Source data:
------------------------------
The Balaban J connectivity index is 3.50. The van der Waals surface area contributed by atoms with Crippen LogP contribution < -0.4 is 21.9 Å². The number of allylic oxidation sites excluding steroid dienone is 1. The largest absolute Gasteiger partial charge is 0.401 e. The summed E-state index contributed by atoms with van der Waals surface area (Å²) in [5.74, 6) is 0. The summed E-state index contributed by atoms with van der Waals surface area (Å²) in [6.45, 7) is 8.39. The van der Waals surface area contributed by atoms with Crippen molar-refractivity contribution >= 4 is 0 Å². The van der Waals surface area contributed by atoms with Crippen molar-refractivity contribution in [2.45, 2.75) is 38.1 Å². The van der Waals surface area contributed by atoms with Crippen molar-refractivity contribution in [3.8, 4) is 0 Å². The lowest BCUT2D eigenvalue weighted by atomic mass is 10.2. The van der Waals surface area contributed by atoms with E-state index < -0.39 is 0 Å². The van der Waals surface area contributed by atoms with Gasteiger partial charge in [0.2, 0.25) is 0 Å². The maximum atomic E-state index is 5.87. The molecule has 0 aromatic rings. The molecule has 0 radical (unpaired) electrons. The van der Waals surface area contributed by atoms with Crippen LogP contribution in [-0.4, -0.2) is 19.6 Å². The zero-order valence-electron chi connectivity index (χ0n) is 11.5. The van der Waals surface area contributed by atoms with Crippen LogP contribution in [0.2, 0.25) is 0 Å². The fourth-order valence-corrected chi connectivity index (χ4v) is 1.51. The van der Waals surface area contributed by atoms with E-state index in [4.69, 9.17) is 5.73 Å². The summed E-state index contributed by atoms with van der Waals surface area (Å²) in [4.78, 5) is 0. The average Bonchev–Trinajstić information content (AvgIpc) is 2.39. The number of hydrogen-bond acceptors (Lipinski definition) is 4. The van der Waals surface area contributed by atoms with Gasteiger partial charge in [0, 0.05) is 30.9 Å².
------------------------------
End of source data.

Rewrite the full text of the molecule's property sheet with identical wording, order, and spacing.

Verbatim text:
The Balaban J connectivity index is 3.50. The van der Waals surface area contributed by atoms with Crippen LogP contribution < -0.4 is 21.9 Å². The number of allylic oxidation sites excluding steroid dienone is 1. The largest absolute Gasteiger partial charge is 0.401 e. The summed E-state index contributed by atoms with van der Waals surface area (Å²) in [5.74, 6) is 0. The summed E-state index contributed by atoms with van der Waals surface area (Å²) in [6.45, 7) is 8.39. The van der Waals surface area contributed by atoms with Crippen molar-refractivity contribution >= 4 is 0 Å². The van der Waals surface area contributed by atoms with Crippen molar-refractivity contribution in [2.45, 2.75) is 38.1 Å². The van der Waals surface area contributed by atoms with Crippen molar-refractivity contribution in [3.8, 4) is 0 Å². The lowest BCUT2D eigenvalue weighted by atomic mass is 10.2. The van der Waals surface area contributed by atoms with E-state index < -0.39 is 0 Å². The van der Waals surface area contributed by atoms with Gasteiger partial charge in [0.2, 0.25) is 0 Å². The maximum atomic E-state index is 5.87. The molecule has 0 aromatic rings. The molecule has 0 radical (unpaired) electrons. The van der Waals surface area contributed by atoms with Crippen LogP contribution in [-0.4, -0.2) is 19.6 Å². The zero-order valence-electron chi connectivity index (χ0n) is 11.5. The van der Waals surface area contributed by atoms with Crippen LogP contribution in [0.2, 0.25) is 0 Å². The fourth-order valence-corrected chi connectivity index (χ4v) is 1.51. The van der Waals surface area contributed by atoms with E-state index in [4.69, 9.17) is 5.73 Å². The summed E-state index contributed by atoms with van der Waals surface area (Å²) in [4.78, 5) is 0. The average Bonchev–Trinajstić information content (AvgIpc) is 2.39. The number of hydrogen-bond acceptors (Lipinski definition) is 4. The van der Waals surface area contributed by atoms with Gasteiger partial charge in [0, 0.05) is 30.9 Å².